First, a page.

In early 2007, Kim Kardashian, the now millionaire socialite Mugler muse, rose to fame after what seemed like a career-wrecking scandal. Mired by press surrounding a certain tape, most celebrities at the height of toxic and misogynistic tabloid culture would have been written off by the general public. Not so for the heiress of the Kardashian fortune. Since then, Kardashian has been the embodiment of the aughts: someone who is famous for being famous, whose life is broadcast on social media. Whether you like her or not, there is no doubt that she has become a pop-cultural phenomenon in her own right.
Crowned “the queen of social media”, Kardashian is followed by 218M people on Instagram with each of her posts attracting millions of likes and comments. Kardashian’s body is not just visible, in the mainstream, having been emulated by surgeons and influencers for over half a decade now, but her body is also the implicit focus of many of her posts. As Sastre writes, Kardashian “capitalizes on a body that in her case is positively marked as ‘exotic’ without any of the burdens that typically also accompany that designation”. Indeed, Kardashian is, in a way, her body – exaggerated, defying social norms by amplifying feminine beauty standards: with her extreme curves, Kardashian ushered in an era that challenged the waif-thin model body of the previous period.
The public’s “interest” in the Kardashian body was enacted by the controversies surrounding her homemade sex tape in 2007. Arguably, it was this incident that turned Kardashian’s body into a commodity. Though the media attempted to denigrate the mogul in the wake of her sex tape scandal, throughout the years, she has reclaimed her bodily agency and utilized it to build her empire.
Her figure; at once sensuous and curvaceous evokes a certain air of fertility and femininity, and her most iconic sartorial moments are those that accentuate these features. Take her MET Gala red carpet appearance in 2018 in custom Thierry Mugler. Donning a latex corseted dress that matched perfectly with her skin tone, the dress hugged every curve. Kardashian looked like she had just stepped out of the Mediterranean dripping.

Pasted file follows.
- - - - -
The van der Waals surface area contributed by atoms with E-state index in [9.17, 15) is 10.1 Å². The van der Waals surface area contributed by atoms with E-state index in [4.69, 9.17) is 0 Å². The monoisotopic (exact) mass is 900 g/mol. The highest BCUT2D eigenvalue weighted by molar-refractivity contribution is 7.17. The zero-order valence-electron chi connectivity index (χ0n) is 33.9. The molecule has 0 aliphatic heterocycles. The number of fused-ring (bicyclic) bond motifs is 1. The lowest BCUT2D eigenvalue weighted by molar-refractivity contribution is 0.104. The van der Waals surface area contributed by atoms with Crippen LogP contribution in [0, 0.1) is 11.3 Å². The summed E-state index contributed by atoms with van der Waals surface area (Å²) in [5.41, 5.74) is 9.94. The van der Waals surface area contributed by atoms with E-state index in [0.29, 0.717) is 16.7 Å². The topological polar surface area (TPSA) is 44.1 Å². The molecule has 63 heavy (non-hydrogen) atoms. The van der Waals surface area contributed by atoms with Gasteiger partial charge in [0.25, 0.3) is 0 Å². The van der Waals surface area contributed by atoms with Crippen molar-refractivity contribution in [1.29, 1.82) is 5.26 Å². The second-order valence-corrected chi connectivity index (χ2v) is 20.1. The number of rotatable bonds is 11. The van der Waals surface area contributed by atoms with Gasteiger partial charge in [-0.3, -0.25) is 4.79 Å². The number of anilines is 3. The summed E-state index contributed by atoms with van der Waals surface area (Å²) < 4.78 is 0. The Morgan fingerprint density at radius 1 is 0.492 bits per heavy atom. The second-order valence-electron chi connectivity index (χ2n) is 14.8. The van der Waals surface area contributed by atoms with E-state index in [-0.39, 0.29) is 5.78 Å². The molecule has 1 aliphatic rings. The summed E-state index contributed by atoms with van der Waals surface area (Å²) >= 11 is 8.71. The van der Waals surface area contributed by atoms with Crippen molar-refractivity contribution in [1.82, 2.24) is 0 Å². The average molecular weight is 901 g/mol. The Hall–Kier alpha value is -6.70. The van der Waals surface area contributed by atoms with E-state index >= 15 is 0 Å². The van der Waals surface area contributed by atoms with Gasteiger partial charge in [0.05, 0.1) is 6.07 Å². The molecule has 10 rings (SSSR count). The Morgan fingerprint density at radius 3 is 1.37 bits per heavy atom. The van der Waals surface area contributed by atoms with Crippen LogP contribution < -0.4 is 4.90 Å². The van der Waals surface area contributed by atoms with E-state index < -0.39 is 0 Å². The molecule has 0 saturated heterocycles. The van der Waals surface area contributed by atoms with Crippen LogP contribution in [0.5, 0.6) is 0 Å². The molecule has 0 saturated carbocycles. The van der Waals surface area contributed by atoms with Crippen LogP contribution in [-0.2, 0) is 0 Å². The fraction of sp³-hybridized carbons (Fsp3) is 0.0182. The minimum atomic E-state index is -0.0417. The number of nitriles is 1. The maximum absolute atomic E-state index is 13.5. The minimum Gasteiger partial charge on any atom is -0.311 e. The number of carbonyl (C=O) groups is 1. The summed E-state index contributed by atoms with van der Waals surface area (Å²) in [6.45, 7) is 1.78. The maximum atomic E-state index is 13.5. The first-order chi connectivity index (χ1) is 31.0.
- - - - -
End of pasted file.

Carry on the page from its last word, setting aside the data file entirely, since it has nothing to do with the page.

Custom-made for Kardashian by Mugler himself, the dress marks the first time Mugler has designed something for the Mugler house after his retirement. In order to understand more about the dress as well as the reason why Kardashian was the perfect fit for it, we must first know the artist that created the work, Thierry Mugler.
With the evolution of fashion, in contemporary culture Mugler is not a name that is regularly mentioned in mainstream media anymore – even though his creations are still worn by celebrities on the runway, they appear to avant-garde and even costume-y for the regular person. Indeed, Mugler never designed for an everyday woman, “Mugler’s idealized figures are extravagant, sexy, and sometimes irreverent; his women are self-confident, free, and have fun.. The designer was never shy about making women sexual subjects, not objects for someone else’s pleasure, but by an erotic maximization of their image, mixing humour and sensuality.” The same could also be used as the description for Kardashian’s dress with the way it constrains and molds her curves. Mugler’s women are unapologetically bold, and they walk down the street knowing full well that all eyes are on them. Kardashian embodies every trait that Mugler loves in women, and it is no surprise that he chose the social media empress as his muse for the latex dress.
When someone reads about Kardashian or sees Mugler’s designs, the same kind of question, inevitably, is asked. For Kardashian, often it remains, How is it possible for her to become famous by capitalizing on her body? Whereas for Mugler, it is How is it possible that such designs can come to reality, and who would actually wear them? Both Kardashian and Mugler defy the possibilities of how a woman’s body can or should be perceived.
It is debatable whether Kardashian’s persona is progressive or not due to her promotion of body modification and her excessive usage of image-altering applications. However – one thing remains sure, Kardashian-ism is predicated on the body, the same fixation which helped Mugler rise to cacophonous fame.
Delora is an Editorial Intern at liminul.
Hanoian born and raised, she grew up in a village with a rich history of handicraft. Her favourite place? Museums. Favourite phrase? The Eye Has to Travel.